The Southern Regional Council (SRC), founded in 1919 to combat racial injustice, established the Lillian Smith Book Awards in 1966 to recognize writing which extends the legacy of the outspoken writer who challenged all Americans on issues of social and racial justice.
Since 2004 the awards have been presented by SRC in a partnership with the University of Georgia Libraries, whose Hargrett Rare Book and Manuscript Library houses a historic collection of Lillian Smith's letters and manuscripts. Since 2007 this partnership has also included Georgia Center for the Book, and the awards ceremony is now presented on the Sunday of the Labor Day Weekend as part of the Decatur Book Festival in Decatur, Georgia. Excerpts from the 2008 and 2009 awards ceremonies may be viewed through the links on this page and through the Video Bar.
The 2010 awards ceremony will be held at the Decatur Branch of the Dekalb County Public Library on Sunday, September 5th.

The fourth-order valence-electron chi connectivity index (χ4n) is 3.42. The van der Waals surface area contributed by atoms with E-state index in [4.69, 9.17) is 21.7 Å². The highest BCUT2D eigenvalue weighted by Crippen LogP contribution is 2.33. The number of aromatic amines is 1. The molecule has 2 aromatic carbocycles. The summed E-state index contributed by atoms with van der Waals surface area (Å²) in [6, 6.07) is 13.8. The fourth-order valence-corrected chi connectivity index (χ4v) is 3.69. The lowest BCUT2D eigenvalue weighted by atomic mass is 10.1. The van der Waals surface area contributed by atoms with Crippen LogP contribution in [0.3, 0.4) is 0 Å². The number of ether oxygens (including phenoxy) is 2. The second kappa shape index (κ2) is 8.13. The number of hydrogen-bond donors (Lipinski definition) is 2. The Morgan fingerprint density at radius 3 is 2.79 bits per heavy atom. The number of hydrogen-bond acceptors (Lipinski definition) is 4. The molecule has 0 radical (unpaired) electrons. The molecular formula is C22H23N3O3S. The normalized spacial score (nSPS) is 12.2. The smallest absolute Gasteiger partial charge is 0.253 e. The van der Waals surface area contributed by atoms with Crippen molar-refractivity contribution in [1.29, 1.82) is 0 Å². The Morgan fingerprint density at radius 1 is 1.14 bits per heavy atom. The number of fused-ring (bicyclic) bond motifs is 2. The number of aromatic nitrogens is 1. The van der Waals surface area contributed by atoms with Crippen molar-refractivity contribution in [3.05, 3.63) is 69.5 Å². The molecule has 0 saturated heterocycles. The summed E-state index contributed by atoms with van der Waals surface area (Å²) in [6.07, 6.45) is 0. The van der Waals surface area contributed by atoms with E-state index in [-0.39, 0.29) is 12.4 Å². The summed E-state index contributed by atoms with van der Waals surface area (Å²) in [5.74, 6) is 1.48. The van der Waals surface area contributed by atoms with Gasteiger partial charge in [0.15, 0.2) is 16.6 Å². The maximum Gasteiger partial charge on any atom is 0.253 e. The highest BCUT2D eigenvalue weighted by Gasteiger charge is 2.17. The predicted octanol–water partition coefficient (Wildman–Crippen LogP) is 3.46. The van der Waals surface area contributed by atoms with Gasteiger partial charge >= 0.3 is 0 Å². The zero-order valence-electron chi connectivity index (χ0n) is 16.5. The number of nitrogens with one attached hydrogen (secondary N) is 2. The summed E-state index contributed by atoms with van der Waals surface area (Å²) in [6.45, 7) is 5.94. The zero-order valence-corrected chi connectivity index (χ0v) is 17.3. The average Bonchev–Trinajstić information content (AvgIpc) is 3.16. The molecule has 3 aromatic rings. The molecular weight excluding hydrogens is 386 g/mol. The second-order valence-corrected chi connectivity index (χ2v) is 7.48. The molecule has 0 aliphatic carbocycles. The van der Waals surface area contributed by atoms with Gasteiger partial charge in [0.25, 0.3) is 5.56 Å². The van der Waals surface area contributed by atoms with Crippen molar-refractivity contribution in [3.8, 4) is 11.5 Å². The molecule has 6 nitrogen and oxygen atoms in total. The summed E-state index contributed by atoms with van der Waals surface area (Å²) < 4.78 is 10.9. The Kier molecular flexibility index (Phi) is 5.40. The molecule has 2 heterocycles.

The jury for this year's awards is again chaired by Mary A. Twining, emeritus professor of English and Folklore at Clark Atlanta University. Professor Twining previously served on the faculties of a variety of institutions including the University of Kentucky and the State University of New York at Buffalo.
Professor Twining is noted for her study of the Sea Island Communities of Georgia and South Carolina, and their cultural ties to West African culture through language, cultural habits and spirituality. Her published work has included Sea Island Roots: African Presence in the Carolinas and Georgia, which she edited with Keith E. Baird (Trenton, NJ: Africa World Press 1991); Names and Naming in the Sea Islands, a contribution to the Crucible of Carolina: Essays in the Development of Gulla Language and Culture, edited by Michael Montgomery and Louise Ferrell, University of Georgia Press, 1994; The New Nomads, Art, Life, and Lure of Migrant workers in New York State, published in The Journal of the New York Folklore Society 1987; and numerous contributions to the Journal of Black Studies.
She has also contributed music reviews to Southern Changes, the Journal of The Southern Regional Council.